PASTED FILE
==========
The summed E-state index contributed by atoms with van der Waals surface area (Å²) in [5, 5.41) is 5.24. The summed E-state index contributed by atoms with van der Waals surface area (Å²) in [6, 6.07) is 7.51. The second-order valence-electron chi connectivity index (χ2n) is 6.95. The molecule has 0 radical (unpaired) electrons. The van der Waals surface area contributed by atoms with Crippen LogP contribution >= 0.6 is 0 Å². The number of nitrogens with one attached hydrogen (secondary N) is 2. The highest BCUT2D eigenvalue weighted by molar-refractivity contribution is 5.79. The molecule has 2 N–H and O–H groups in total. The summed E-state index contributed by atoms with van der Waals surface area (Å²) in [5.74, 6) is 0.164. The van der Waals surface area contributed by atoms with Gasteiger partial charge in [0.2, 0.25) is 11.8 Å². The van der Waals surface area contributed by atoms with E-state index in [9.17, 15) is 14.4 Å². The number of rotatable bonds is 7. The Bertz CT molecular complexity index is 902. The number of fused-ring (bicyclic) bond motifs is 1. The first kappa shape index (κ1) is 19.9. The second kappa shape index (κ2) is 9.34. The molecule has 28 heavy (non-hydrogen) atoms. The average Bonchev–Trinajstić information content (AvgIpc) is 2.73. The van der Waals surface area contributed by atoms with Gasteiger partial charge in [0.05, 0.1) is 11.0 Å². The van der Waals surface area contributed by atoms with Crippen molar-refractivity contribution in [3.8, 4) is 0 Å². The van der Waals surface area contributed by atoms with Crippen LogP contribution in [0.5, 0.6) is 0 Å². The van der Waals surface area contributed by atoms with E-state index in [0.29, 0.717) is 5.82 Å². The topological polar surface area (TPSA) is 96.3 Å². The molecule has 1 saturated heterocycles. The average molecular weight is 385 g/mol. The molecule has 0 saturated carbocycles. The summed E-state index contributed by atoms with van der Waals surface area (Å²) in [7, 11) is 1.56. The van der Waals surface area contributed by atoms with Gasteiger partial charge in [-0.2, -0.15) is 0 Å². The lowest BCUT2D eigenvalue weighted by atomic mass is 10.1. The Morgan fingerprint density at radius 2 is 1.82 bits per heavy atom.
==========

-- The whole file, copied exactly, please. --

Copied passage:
The summed E-state index contributed by atoms with van der Waals surface area (Å²) in [5, 5.41) is 5.24. The summed E-state index contributed by atoms with van der Waals surface area (Å²) in [6, 6.07) is 7.51. The second-order valence-electron chi connectivity index (χ2n) is 6.95. The molecule has 0 radical (unpaired) electrons. The van der Waals surface area contributed by atoms with Crippen LogP contribution >= 0.6 is 0 Å². The number of nitrogens with one attached hydrogen (secondary N) is 2. The highest BCUT2D eigenvalue weighted by molar-refractivity contribution is 5.79. The molecule has 2 N–H and O–H groups in total. The summed E-state index contributed by atoms with van der Waals surface area (Å²) in [5.74, 6) is 0.164. The van der Waals surface area contributed by atoms with Gasteiger partial charge in [0.2, 0.25) is 11.8 Å². The van der Waals surface area contributed by atoms with E-state index in [9.17, 15) is 14.4 Å². The number of rotatable bonds is 7. The Bertz CT molecular complexity index is 902. The number of fused-ring (bicyclic) bond motifs is 1. The first kappa shape index (κ1) is 19.9. The second kappa shape index (κ2) is 9.34. The molecule has 28 heavy (non-hydrogen) atoms. The average Bonchev–Trinajstić information content (AvgIpc) is 2.73. The van der Waals surface area contributed by atoms with Gasteiger partial charge in [0.05, 0.1) is 11.0 Å². The van der Waals surface area contributed by atoms with Crippen molar-refractivity contribution in [3.8, 4) is 0 Å². The van der Waals surface area contributed by atoms with Crippen LogP contribution in [0.5, 0.6) is 0 Å². The van der Waals surface area contributed by atoms with E-state index in [0.29, 0.717) is 5.82 Å². The topological polar surface area (TPSA) is 96.3 Å². The molecule has 1 saturated heterocycles. The average molecular weight is 385 g/mol. The molecule has 0 saturated carbocycles. The summed E-state index contributed by atoms with van der Waals surface area (Å²) in [7, 11) is 1.56. The van der Waals surface area contributed by atoms with Gasteiger partial charge in [-0.2, -0.15) is 0 Å². The lowest BCUT2D eigenvalue weighted by atomic mass is 10.1. The Morgan fingerprint density at radius 2 is 1.82 bits per heavy atom.